Well strangely enough. I have been invited by Scoop Magazine to write a little off shoot story of ‘Worry Angels’ and I chose to write a story about Grace’s retirement day when everyone at the centre sets out on a day trip to….
I haven’t thought about a ‘Worry Angels’ story beyond that… but you never know… one of the characters may tap me on the shoulder at some point in the future and ask me to write their story forward from ‘Worry Angels!’
6b At what age would you like to see these characters again?
I’m not sure what age, but I’d love to see Amy-May and Rima help another child the way Grace and Iman help them in Worry Angels.
You find Sita on Twitter @sitabrahmachari and on her website here.
Thank you so much for reading? What did you think of Worry Angels? Are you a fan of Barrington Stoke? What activity would you choose in Grace’s art room?
Today, I’m excited to welcome my wonderful friend Louiseto do a review of the second half of the marvellous Mystery and Mayhem anthology. I reviewed part one on Louise’s blog a couple of days ago, and I’m planning to to review this half in the next week or so too 😊
Over to Louise! God’s Eye by Frances Hardinge
Newspaper owner Whyte wants a ‘Gods Eye’ view of London. Rival artists Solomon Cork and William Pother are commissioned, although they hate each other so much they refuse to fly in the air balloon together. With Cork flies his young employee Billy. Then Cork falls out of the balloon, and Billy’s friend Susan is arrested on suspicion of poisoning.
I love the trail of clues in this mystery. It was intriguing enough to keep me reading, and had the perfect balance of believable and out-of-the-ordinary. The set-up gives us just enough people to suspect, and gives Billy reason to care for Susan. Set in the 1800s, it comes across how exciting early flight was. People dream of new possibilities as the skies become accessible to humans for the first time.
The Mystery of the Pineapple Plot by Helen Moss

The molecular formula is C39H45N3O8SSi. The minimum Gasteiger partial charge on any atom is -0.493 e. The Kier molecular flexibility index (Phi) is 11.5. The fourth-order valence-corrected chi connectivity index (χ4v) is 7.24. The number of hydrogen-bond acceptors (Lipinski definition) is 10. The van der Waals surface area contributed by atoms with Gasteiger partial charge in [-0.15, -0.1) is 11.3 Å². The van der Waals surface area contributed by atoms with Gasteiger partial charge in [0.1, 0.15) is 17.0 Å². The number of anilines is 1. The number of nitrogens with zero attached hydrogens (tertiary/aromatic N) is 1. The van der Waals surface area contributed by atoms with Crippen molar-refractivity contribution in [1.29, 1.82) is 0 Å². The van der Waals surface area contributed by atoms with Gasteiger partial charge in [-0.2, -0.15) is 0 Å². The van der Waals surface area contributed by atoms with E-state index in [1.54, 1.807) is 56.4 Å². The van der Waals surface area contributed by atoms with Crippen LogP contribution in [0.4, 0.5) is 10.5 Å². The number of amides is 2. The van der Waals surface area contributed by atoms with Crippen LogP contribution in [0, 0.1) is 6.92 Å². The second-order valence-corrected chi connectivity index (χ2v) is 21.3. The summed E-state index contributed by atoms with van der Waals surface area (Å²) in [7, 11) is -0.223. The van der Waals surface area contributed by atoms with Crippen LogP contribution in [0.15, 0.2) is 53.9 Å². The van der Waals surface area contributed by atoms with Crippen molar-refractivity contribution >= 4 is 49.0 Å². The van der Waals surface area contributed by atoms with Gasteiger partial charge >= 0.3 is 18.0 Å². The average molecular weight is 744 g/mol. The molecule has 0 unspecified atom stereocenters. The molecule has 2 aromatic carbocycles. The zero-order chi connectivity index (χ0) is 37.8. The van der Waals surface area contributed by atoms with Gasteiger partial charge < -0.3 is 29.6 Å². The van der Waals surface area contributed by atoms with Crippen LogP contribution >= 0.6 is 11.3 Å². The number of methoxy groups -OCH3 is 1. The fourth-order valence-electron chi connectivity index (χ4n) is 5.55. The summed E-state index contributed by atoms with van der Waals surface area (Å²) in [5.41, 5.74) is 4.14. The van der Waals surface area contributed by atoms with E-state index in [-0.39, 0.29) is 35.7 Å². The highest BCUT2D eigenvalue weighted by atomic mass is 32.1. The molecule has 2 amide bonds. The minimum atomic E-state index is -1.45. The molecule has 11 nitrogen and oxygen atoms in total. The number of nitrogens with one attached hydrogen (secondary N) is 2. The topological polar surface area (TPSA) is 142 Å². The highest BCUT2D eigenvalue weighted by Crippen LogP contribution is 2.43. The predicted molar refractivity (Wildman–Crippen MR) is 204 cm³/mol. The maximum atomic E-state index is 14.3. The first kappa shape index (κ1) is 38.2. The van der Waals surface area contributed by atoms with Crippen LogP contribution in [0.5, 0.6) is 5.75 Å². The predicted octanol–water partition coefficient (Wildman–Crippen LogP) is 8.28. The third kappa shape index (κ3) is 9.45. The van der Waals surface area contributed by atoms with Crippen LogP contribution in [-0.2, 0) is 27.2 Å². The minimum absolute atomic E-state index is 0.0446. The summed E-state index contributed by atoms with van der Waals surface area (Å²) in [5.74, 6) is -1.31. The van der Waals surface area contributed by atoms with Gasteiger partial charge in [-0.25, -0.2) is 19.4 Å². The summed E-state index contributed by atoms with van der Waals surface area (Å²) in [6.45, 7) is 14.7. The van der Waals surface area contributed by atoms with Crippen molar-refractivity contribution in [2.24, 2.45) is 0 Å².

It is the 1700s. Ten years ago, a child arrived in England in a crate of pineapples. He came from the plantations, but was kept as a playmate for Lord Catchpole’s daughters. He was named for the words on the side of the crate, Quality First.
Now Lord Catchpole’s eldest daughter Eliza is engaged against her will to Lord Ponsonby. The pineapple cuttings taken when Quality First was a small child now bare fruit, and Lord Catchpole is engaged in fierce rivalry with his neighbours for the best pineapples. When a pineapple explodes, and a worm bites Lord Ponsonby on the nose, the race is on to find out who put the worm in the pineapple before servant Sam is punished.
Beautifully written. I love Moss’s prose. Her descriptions are so subtle, and often conveyed with action rather than statement. The setting is brought to life through the focus of Lord Catchpole’s obsession with the exotic. As import became wider, new goods arrived in the UK and people became obsessed with the ‘foreign’. Moss shows how what people wanted often wasn’t the real thing, but a very British idea of what another country was.
This was one of the few stories which wasn’t a murder mystery, and shows how widely the term can be applied.
The Murder Of Monsieur Pierre by Harriet Whitehorn
When Monsieur Pierre is murdered, Angelica ‘Jelly’ Beck vows to find out who did it. Was it Lady Osborne, who visited the same evening, or rival shopkeeper Monsieur Leonard?
I found this a little slow-going, but liked Angelica. We are told at the start of the story that she goes on to become a master detective, and the idea that she learned her skills in childhood must be exciting for young readers.
Safe-Keeping by Sally Nicholls
A necklace is stolen from solicitor Mr Mathieson’s safe, and Mr Contrad is arrested. Young empolyees Billy, Arnold and Stanley set out to find the truth, inspired by the heroes of their favourite ‘tec’ stories.